In 1970, George Lucas needed dozens of actors with shaved heads for his sci-fi dystopian movie THX 1138. He had trouble filling the roles at first, since so few actresses wanted to cut their locks, but Lucas eventually found the extras he needed in a strange utopian community where everyone worshipped sobriety and expressed solidarity by shaving their heads. It was called Synanon, and over the course of three decades it would become one of the weirdest and most vindictive cults of the 20th century.
Charles E. Dederich spent the better part of two decades wandering the country as a barely functional drunk. A sales exec from Ohio, Dederich moved to Southern California after his first divorce, and in 1956 gave Alcoholics Anonymous a good faith effort at the insistence of his second wife. She chose to leave him anyway, but the program really resonated with Dederich, who quickly became a sober evangelist for everything AA stood for. Dederich was only dismayed by one fact: AA didn't accept other kinds of substance abusers to their meetings.
Narcotics Anonymous was founded in Los Angeles in 1953, but by the late 1950s (when Dederich was sobering up) the organization was still very disorganized, and NA groups rarely met. So in 1958 Dederich decided to form his own group that, unlike AA, embraced all kinds of addicts. He first called his group the Tender Loving Care club, but soon after renamed it Synanon.
Dederich is credited with a lot of positive innovations early on in his career as a drug rehab guru. He focused on a marginalized group that most institutions wanted nothing to do with. He was said to have coined the phrase "Today is the first day of the rest of your life." He was stern with the people around him, but he believed this tough love was necessary to achieve and maintain sobriety.
But Dederich made it quite clear early on that treating addicts was merely a byproduct of his larger mission. He wanted to create an experimental society that would transform the world. Over the years, the organization grew—it built businesses and started schools—and its goal was no less than a utopian revolution. Synanon was a new way of living, as important to its members as any of the world's major religions.
"This is the kind of revolution that moved the world from Judaism to Catholicism to Protestantism to Synanism," Dederich would insist. "This is a total revolution game."
But as one might anticipate given that kind of rhetoric, a dark side emerged. Not with one single act, but with many small changes that would enable the organization to evolve into something much more dangerous. What was once a small drug rehab facility in sunny Santa Monica would become a violent, abusive and well-funded cult with satellites throughout California and beyond.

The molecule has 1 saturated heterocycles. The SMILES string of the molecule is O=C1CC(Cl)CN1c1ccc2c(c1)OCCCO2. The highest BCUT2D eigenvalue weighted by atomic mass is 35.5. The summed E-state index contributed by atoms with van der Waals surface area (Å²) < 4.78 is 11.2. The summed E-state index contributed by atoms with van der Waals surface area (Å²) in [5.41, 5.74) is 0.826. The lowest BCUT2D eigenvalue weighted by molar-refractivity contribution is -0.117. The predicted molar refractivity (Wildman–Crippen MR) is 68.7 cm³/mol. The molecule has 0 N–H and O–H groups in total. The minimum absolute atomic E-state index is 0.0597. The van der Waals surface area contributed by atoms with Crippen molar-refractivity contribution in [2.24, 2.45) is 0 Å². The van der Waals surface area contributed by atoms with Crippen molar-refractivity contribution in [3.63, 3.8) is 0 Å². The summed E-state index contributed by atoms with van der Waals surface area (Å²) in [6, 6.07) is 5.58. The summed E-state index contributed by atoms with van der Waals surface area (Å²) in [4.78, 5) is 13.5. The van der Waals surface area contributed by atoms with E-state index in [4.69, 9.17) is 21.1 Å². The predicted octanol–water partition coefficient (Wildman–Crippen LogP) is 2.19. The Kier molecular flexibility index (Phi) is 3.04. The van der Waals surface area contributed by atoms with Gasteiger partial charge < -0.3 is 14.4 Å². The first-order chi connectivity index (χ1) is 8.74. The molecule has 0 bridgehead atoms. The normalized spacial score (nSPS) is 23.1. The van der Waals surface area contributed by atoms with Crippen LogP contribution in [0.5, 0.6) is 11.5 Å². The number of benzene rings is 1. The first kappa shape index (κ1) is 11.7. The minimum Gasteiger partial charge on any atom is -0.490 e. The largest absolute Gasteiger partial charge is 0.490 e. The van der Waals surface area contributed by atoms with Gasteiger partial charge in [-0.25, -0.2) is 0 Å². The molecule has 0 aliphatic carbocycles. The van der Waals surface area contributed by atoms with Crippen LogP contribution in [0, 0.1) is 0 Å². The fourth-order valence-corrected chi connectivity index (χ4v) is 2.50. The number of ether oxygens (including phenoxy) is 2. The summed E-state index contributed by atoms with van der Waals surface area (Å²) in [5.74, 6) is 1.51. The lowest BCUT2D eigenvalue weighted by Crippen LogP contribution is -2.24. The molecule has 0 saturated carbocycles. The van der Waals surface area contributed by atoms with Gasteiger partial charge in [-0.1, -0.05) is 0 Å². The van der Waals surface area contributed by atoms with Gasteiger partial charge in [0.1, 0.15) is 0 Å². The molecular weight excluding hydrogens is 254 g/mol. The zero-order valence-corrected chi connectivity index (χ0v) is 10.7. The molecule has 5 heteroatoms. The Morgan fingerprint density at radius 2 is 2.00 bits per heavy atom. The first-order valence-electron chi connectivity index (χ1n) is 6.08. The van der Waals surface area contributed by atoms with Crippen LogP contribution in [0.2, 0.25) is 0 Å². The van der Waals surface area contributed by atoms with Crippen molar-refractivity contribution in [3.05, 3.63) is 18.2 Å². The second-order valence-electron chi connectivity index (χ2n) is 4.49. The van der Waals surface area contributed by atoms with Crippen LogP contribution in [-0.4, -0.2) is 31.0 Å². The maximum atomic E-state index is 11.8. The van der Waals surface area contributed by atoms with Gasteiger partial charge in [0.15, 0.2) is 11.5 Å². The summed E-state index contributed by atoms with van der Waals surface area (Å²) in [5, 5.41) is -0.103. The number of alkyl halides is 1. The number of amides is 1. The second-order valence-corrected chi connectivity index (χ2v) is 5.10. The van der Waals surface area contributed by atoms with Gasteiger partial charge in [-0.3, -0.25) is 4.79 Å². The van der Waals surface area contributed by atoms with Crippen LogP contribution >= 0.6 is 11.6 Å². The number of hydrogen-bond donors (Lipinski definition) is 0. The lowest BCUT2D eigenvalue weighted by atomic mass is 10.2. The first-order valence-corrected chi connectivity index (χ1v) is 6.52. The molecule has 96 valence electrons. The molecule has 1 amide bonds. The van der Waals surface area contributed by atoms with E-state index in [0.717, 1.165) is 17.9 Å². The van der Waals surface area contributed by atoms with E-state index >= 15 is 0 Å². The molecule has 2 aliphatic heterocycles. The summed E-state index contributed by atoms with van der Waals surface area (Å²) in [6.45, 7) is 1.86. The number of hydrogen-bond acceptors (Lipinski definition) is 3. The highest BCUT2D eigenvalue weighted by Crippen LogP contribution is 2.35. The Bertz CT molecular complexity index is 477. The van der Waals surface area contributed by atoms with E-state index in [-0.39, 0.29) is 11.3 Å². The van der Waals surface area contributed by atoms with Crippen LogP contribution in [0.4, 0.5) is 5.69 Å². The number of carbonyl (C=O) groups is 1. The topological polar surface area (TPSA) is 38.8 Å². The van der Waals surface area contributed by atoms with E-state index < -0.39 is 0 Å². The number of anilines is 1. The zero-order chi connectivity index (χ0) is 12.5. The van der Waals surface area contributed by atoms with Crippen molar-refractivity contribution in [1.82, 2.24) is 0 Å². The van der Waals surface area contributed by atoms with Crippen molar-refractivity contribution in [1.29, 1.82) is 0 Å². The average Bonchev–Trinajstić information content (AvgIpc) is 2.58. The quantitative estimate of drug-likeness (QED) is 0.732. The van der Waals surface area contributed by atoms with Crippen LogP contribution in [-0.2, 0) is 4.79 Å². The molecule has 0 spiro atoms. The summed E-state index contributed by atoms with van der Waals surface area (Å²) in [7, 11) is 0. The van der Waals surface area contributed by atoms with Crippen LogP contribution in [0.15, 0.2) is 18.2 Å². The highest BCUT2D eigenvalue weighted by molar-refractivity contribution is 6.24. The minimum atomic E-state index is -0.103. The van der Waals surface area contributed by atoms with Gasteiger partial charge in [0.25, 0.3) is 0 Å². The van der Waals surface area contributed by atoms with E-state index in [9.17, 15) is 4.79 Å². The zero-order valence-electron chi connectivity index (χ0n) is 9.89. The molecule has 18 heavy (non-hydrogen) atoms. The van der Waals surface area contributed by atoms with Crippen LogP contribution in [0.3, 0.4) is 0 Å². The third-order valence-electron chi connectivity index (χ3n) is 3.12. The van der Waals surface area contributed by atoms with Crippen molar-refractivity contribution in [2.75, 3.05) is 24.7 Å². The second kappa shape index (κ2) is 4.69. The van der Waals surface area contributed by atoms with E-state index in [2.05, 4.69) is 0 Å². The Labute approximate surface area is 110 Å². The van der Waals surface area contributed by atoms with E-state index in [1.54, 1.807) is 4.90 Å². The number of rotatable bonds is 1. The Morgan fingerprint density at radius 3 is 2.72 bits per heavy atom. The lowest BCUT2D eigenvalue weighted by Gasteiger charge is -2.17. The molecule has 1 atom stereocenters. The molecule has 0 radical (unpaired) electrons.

"He was the first person I have ever met that was able to somehow able to cut through the nonsense," one early Synanite said in a film referring to Charles Dederich. "He struck a chord."
That chord was one of supposed honestly, with Dederich's brash and booming voice dominating whatever room he entered. And that booming voice made him a worthy opponent in a brutal form of therapy created by the man himself. It was called The Game.
The Game was the most important method of treatment at Synanon. When it came to getting addicts clean, the program rejected any form of pharmaceuticals or tapering of drugs. Everyone went cold turkey, and junkies were left on a couch to writhe and vomit for a few days while they went through withdrawal.
The Game was the medicine administered later, a kind of group therapy invented by Dederich where people sat in a circle to express (and often shout) their frustrations at each other. The confrontational approach was a way to hash out everything that bothered you about others in your group. It was supposed to help you learn about yourself as well. While playing the Game, your frustrations didn't even need to be true. Lying was just one of many strategies in The Game, which could last anywhere from one to 48 hours.
As Rod Janzen notes in his book about Synanon (a book, it should be noted, that's bizarrely sympathetic to the cult and its methods), Dederich's writings suggested that the Game start with a question like "The most boring person in this circle is ____?" or "What really pissed you off most this week?"
On its face, many found The Game to be positive and a constructive (if admittedly unconventional) way to deal with issues within the group. But it would lay the groundwork for the abuse that was to come.
Many of Synanon's neighbors in Santa Monica weren't terribly excited to have a drug rehab facility in their neighborhood. The Synanon members faced harassment early on, some of it unjustified and rooted in racism and fear of addicts, some of it seemingly more deserved. In 1961, Dederich spent just under a month in jail for zoning violations and operating a hospital without a license. In this case, he was guilty on both counts.
Those events and persecutions only served to make the Synanites more cohesive as a group, and elevated Dederich to martyr status, suffering unjust incarceration for his beliefs. It also didn't lead anywhere; at this point, the group was firmly committed to non-violence. But it wouldn't be until much later that Synanon would take its revenge. Soon, that would change.
In the early 1960s, the Synanon house became quite the fashionable hang-out for Hollywood's more cerebral celebrities. Guest speakers in 1963 alone included Twilight Zone creator Rod Serling, legendary sci-fi author Ray Bradbury, and the original host of the Tonight Show, Steve Allen. Other visitors included Leonard Nimoy, Jane Fonda, Charlton Heston, and Milton Berle, among dozens of other curious stars. Synanon had some pretty cool parties, thanks to the fact that so many jazz musicians were around trying to kick their habit.
But it wasn't just the Hollywood elite and L.A. musicians lining up to get a peek at the exciting things happening in Santa Monica. Others who couldn't resist poking their heads in for a look at the program included counterculture drug aficionado Tim Leary, futurist Buckminster Fuller, and labor activist Cesar Chavez.